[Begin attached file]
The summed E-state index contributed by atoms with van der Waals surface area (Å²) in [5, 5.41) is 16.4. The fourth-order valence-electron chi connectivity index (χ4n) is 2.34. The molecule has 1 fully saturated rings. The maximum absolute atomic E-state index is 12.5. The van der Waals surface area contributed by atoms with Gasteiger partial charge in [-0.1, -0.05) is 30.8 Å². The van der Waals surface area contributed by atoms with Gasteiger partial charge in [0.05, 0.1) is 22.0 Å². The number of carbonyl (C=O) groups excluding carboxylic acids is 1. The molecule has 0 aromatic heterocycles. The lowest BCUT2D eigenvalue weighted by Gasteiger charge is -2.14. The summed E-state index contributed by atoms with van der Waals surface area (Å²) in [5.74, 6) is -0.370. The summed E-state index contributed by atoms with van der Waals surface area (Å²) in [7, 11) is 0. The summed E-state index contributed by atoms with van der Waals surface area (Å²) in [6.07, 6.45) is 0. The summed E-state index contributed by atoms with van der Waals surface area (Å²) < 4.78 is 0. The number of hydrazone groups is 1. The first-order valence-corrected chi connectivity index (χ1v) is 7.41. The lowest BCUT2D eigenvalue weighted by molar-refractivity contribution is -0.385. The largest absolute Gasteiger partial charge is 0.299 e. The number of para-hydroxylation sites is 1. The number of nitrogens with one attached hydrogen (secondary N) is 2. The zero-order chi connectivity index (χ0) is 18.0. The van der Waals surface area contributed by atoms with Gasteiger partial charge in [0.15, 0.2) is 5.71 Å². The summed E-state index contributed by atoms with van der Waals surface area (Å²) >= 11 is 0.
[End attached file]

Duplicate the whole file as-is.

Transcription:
The summed E-state index contributed by atoms with van der Waals surface area (Å²) in [5, 5.41) is 16.4. The fourth-order valence-electron chi connectivity index (χ4n) is 2.34. The molecule has 1 fully saturated rings. The maximum absolute atomic E-state index is 12.5. The van der Waals surface area contributed by atoms with Gasteiger partial charge in [-0.1, -0.05) is 30.8 Å². The van der Waals surface area contributed by atoms with Gasteiger partial charge in [0.05, 0.1) is 22.0 Å². The number of carbonyl (C=O) groups excluding carboxylic acids is 1. The molecule has 0 aromatic heterocycles. The lowest BCUT2D eigenvalue weighted by Gasteiger charge is -2.14. The summed E-state index contributed by atoms with van der Waals surface area (Å²) in [5.74, 6) is -0.370. The summed E-state index contributed by atoms with van der Waals surface area (Å²) in [7, 11) is 0. The summed E-state index contributed by atoms with van der Waals surface area (Å²) in [6.07, 6.45) is 0. The summed E-state index contributed by atoms with van der Waals surface area (Å²) < 4.78 is 0. The number of hydrazone groups is 1. The first-order valence-corrected chi connectivity index (χ1v) is 7.41. The lowest BCUT2D eigenvalue weighted by molar-refractivity contribution is -0.385. The largest absolute Gasteiger partial charge is 0.299 e. The number of para-hydroxylation sites is 1. The number of nitrogens with one attached hydrogen (secondary N) is 2. The zero-order chi connectivity index (χ0) is 18.0. The van der Waals surface area contributed by atoms with Gasteiger partial charge in [0.15, 0.2) is 5.71 Å². The summed E-state index contributed by atoms with van der Waals surface area (Å²) >= 11 is 0.